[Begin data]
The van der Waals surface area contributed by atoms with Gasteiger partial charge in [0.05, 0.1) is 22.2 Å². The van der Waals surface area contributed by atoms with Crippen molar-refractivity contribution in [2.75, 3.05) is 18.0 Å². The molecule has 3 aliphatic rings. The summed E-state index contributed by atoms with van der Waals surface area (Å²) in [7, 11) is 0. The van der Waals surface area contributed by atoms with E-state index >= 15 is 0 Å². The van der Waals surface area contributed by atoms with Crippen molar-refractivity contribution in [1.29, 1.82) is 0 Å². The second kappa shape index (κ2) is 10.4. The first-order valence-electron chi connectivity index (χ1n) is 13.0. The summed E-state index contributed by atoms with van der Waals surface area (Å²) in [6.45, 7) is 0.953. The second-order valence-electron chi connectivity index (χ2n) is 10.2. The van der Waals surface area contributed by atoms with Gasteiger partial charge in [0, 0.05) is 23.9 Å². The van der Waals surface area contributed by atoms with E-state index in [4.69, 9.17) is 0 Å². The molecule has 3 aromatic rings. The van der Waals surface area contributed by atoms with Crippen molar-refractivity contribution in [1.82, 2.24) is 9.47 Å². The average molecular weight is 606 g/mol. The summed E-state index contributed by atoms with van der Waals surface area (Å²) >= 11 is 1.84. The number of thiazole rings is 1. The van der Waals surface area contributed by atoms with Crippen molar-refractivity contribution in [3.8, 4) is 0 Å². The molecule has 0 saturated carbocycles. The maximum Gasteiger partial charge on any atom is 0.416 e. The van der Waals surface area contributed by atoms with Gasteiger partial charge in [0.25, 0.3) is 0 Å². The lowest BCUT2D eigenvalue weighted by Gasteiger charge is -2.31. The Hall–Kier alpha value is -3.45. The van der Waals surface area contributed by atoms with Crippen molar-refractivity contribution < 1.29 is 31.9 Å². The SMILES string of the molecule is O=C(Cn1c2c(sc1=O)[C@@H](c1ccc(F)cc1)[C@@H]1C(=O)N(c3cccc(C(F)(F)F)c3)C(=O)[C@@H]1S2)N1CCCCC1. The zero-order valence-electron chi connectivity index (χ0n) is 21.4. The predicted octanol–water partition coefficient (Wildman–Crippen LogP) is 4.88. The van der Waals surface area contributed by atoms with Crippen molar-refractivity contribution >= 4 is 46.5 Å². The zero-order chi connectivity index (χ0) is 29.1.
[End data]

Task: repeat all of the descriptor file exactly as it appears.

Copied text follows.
The van der Waals surface area contributed by atoms with Gasteiger partial charge in [0.05, 0.1) is 22.2 Å². The van der Waals surface area contributed by atoms with Crippen molar-refractivity contribution in [2.75, 3.05) is 18.0 Å². The molecule has 3 aliphatic rings. The summed E-state index contributed by atoms with van der Waals surface area (Å²) in [7, 11) is 0. The van der Waals surface area contributed by atoms with E-state index >= 15 is 0 Å². The van der Waals surface area contributed by atoms with Crippen molar-refractivity contribution in [1.29, 1.82) is 0 Å². The second kappa shape index (κ2) is 10.4. The first-order valence-electron chi connectivity index (χ1n) is 13.0. The summed E-state index contributed by atoms with van der Waals surface area (Å²) in [6.45, 7) is 0.953. The second-order valence-electron chi connectivity index (χ2n) is 10.2. The van der Waals surface area contributed by atoms with Gasteiger partial charge in [0, 0.05) is 23.9 Å². The van der Waals surface area contributed by atoms with E-state index in [4.69, 9.17) is 0 Å². The molecule has 3 aromatic rings. The van der Waals surface area contributed by atoms with Crippen molar-refractivity contribution in [1.82, 2.24) is 9.47 Å². The average molecular weight is 606 g/mol. The summed E-state index contributed by atoms with van der Waals surface area (Å²) >= 11 is 1.84. The number of thiazole rings is 1. The van der Waals surface area contributed by atoms with Crippen molar-refractivity contribution in [3.8, 4) is 0 Å². The molecule has 0 saturated carbocycles. The maximum Gasteiger partial charge on any atom is 0.416 e. The van der Waals surface area contributed by atoms with Gasteiger partial charge in [0.25, 0.3) is 0 Å². The lowest BCUT2D eigenvalue weighted by Gasteiger charge is -2.31. The Hall–Kier alpha value is -3.45. The van der Waals surface area contributed by atoms with Crippen molar-refractivity contribution < 1.29 is 31.9 Å². The SMILES string of the molecule is O=C(Cn1c2c(sc1=O)[C@@H](c1ccc(F)cc1)[C@@H]1C(=O)N(c3cccc(C(F)(F)F)c3)C(=O)[C@@H]1S2)N1CCCCC1. The zero-order valence-electron chi connectivity index (χ0n) is 21.4. The predicted octanol–water partition coefficient (Wildman–Crippen LogP) is 4.88. The van der Waals surface area contributed by atoms with Crippen molar-refractivity contribution >= 4 is 46.5 Å². The zero-order chi connectivity index (χ0) is 29.1.